Alice Through the ‘Hands-Off’ Glass

If you want to learn the story behind an object, I’d suggest that you meet it first. Libraries and archives can be wonderlands where you meet all manner of strange things. To prove it to you, I went to the University of Melbourne’s Reading Room to leaf through pages of an early edition of ‘Through the Looking-Glass, and What Alice Found There’ by Lewis Carroll.

Alice cover

Glass museum cabinets sometimes remind me of retirement homes. They’re decked out with frills and trimmings, full of old treasures being preserved as best as possible against time along with all their stories. They can also be a little institutionalized, requesting with polite aggression that you”please, do not touch the glass”. I’d like to show you that they’re more accessible than this. There are places where you can sit down with collections to discover stories that are diverse and relevant to you. I went through some of the University of Melbourne’s collections as a start (they’re open to the public). If 15th Century music manuscripts are your thing, there’s the Hanson-Dyer Collection. Pulp and popular fiction? Then check out the Douglas Taylor Collection. Have an assignment on Evolution? Borrow a first edition 1859 copy of Darwin’s On the Origins of the Species. Or perhaps you’d rather travel 1970s-style with the early Lonely Planet Collection. There are thousands of other rare materials you can order to view in the Reading Room.

I was scrolling through the collection catalogue and saw an edition of Through the Looking-Glass that was printed just a year after it was first published. Written by Charles Dodgson under the pen name of Lewis Carroll (1871), it followed on from Alice’s Adventures in Wonderland (1865). With its ludicrously irking poem, Jabberwocky, Through the Looking-Glass was a childhood favourite of mine. So I clicked ‘request’ on the right hand side of the screen, put in an e-mail address, a viewing date and turned up at the Reading Room on level three of the Baillieu Library. That’s it. Once you get to the Reading Room they’ll ask for photo id and give you a key so you can put away your things (you’re allowed to bring in a camera/phone, laptop, paper and pencils – no pens).

This is what I found.

Inside alice1 Inside alice2

If you’re an Alice fan, these probably just look like slightly more yellowed versions of the copy you own. But…this is the reason why you should meet the objects that interest you. In person, there are secrets and stories that they will give up to you.

Alice ad 1Alice ad 2

I turned to both the first and last pages of the text. There, I found advertisements for an easily digested Egyptian pea flour as well as a ‘fruit salt’ fit for Carroll’s own Red Queen.  It claimed to reverse the effects of insufficient exercise that “frequently deranges the liver”. Apparently, “a world of woes is avoided” by taking the salts. While I’m not entirely sure what they were made from, its makers promised total honesty – “without it life is a sham”. The ads hint at the things that concerned readers in the late 19th Century. Dr Collis Browne’s Chlorodyne, advertised here as a cure for coughs and colds, eventually went out of production due to its high opiate content.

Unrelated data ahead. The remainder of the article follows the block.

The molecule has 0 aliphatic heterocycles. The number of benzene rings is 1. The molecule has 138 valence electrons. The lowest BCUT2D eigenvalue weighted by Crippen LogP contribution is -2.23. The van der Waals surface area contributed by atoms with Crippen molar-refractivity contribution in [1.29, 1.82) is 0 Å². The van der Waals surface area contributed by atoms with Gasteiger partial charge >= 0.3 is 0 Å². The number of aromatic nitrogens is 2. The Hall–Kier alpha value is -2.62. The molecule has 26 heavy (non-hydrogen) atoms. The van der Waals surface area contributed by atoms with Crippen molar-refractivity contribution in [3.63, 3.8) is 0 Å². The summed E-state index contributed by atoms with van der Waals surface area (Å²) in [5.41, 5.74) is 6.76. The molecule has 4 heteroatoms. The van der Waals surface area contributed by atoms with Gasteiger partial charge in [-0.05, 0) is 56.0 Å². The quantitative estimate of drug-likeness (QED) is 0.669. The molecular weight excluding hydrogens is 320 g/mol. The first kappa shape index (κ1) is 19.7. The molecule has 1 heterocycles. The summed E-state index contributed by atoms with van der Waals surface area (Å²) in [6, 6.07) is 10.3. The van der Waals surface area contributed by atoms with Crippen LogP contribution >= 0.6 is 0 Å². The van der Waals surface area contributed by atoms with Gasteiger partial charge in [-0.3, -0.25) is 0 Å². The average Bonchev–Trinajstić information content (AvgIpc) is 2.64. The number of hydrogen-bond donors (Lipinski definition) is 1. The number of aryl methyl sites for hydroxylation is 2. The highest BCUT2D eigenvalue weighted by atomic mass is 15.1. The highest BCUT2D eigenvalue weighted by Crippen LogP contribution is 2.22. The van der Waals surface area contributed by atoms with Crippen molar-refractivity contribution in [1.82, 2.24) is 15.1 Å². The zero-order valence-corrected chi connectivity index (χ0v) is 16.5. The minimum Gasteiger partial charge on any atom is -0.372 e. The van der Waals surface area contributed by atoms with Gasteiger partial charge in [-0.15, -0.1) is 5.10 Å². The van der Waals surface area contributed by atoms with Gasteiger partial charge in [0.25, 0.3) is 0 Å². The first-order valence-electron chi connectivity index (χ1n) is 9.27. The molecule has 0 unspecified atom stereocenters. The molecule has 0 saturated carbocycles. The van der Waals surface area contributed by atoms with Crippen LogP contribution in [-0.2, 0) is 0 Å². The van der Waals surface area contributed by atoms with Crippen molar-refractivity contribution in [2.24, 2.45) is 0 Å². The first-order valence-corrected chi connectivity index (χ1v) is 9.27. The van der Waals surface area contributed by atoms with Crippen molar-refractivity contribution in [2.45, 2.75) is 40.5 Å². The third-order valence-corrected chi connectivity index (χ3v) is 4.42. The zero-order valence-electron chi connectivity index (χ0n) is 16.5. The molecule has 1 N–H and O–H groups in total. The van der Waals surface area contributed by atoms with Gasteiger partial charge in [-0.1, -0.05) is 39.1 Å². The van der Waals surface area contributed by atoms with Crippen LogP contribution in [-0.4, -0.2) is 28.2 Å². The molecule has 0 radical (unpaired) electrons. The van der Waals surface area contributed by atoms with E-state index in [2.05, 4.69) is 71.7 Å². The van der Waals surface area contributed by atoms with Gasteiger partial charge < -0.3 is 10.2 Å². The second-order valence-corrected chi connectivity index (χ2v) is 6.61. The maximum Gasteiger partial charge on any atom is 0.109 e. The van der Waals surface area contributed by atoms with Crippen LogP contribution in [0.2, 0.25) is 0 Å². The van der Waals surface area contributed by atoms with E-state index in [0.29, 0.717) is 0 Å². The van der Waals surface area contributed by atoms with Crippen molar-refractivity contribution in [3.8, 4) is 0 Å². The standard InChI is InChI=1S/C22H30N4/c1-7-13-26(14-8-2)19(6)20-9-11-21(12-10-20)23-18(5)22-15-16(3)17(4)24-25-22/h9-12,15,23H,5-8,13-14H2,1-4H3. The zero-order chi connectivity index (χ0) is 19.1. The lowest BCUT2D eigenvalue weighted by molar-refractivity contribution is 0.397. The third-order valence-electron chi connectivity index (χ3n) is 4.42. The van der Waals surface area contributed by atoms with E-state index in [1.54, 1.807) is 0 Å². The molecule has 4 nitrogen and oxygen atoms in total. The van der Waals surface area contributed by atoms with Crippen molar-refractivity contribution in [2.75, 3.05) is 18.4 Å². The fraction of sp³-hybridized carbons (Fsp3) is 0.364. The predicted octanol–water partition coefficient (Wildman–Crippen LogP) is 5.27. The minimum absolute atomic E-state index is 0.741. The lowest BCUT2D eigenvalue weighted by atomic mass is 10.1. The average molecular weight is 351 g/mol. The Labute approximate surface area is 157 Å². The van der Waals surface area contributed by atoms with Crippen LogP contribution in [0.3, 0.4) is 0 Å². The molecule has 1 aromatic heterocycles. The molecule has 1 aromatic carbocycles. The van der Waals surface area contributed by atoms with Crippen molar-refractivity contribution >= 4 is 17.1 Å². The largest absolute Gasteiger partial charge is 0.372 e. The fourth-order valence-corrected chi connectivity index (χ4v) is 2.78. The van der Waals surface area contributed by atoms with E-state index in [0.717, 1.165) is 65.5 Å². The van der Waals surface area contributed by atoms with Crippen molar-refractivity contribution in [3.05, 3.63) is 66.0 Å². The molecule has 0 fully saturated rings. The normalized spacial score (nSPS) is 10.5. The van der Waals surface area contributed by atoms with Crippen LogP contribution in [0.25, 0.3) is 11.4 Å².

Alice ad 3Alice chess

Through the Looking Glass begins with an image of a chess board. Carroll had been teaching the daughters of family friends (Alice, Lorina and Edith Liddell) the rules of chess, using pieces as some of the characters in the book. The very first edition used the White Knight as its front cover illustration after Carroll judged John Tenniel’s illustration of the Jabberwock to be too fussy.Carroll’s chess pieces come to life, just as collections can when you reach beyond closed doors and ‘hands-off’ signs to uncover their stories. You’ll find things that are strange and unexpected.

“The time has come,” the Walrus said, “To talk of many things: of shoes – and ships – and sealing-wax – of cabbages – and kings” – Lewis Carrol, The Walrus and the Carpenter.


Through the looking-glass, and what Alice found there by Lewis Carroll, with Fifty illustrations by John Tenniel (London: Macmillan, 1872) can be found here in the Cultural Collections. All the images in this entry are those I took of this copy.

Have a look at the Reading Room website if you’d like to see something for yourself. There’s also a guide on how to search different sections of the catalogue.





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